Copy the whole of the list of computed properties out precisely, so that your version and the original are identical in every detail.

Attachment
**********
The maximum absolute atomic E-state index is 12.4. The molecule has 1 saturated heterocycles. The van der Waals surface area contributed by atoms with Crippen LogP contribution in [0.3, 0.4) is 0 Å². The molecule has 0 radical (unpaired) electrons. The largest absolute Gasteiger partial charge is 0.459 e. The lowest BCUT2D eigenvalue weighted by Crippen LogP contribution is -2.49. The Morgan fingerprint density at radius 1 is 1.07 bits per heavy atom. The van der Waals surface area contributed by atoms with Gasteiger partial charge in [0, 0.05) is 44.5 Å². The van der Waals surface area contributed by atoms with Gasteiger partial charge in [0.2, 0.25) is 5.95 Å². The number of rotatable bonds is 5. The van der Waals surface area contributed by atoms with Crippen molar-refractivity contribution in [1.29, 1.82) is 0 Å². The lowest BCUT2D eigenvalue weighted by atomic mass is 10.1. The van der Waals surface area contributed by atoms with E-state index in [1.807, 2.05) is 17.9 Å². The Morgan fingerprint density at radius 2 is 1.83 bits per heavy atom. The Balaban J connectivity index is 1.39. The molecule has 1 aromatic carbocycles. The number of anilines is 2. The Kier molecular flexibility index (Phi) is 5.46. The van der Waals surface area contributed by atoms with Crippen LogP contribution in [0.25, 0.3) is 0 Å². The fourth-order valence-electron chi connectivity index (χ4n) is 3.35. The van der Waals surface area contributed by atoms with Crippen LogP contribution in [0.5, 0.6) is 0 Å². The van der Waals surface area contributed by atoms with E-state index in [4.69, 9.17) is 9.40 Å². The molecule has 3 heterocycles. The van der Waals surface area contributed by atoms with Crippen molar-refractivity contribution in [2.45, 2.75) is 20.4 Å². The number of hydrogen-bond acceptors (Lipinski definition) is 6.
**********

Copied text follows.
The maximum absolute atomic E-state index is 12.4. The molecule has 1 saturated heterocycles. The van der Waals surface area contributed by atoms with Crippen LogP contribution in [0.3, 0.4) is 0 Å². The molecule has 0 radical (unpaired) electrons. The largest absolute Gasteiger partial charge is 0.459 e. The lowest BCUT2D eigenvalue weighted by Crippen LogP contribution is -2.49. The Morgan fingerprint density at radius 1 is 1.07 bits per heavy atom. The van der Waals surface area contributed by atoms with Gasteiger partial charge in [0, 0.05) is 44.5 Å². The van der Waals surface area contributed by atoms with Gasteiger partial charge in [0.2, 0.25) is 5.95 Å². The number of rotatable bonds is 5. The van der Waals surface area contributed by atoms with Crippen molar-refractivity contribution in [1.29, 1.82) is 0 Å². The lowest BCUT2D eigenvalue weighted by atomic mass is 10.1. The van der Waals surface area contributed by atoms with E-state index in [1.807, 2.05) is 17.9 Å². The Morgan fingerprint density at radius 2 is 1.83 bits per heavy atom. The Balaban J connectivity index is 1.39. The molecule has 1 aromatic carbocycles. The number of anilines is 2. The Kier molecular flexibility index (Phi) is 5.46. The van der Waals surface area contributed by atoms with Crippen LogP contribution in [0.25, 0.3) is 0 Å². The fourth-order valence-electron chi connectivity index (χ4n) is 3.35. The van der Waals surface area contributed by atoms with Crippen LogP contribution in [0.5, 0.6) is 0 Å². The van der Waals surface area contributed by atoms with E-state index in [4.69, 9.17) is 9.40 Å². The molecule has 3 heterocycles. The van der Waals surface area contributed by atoms with Crippen molar-refractivity contribution in [2.45, 2.75) is 20.4 Å². The number of hydrogen-bond acceptors (Lipinski definition) is 6.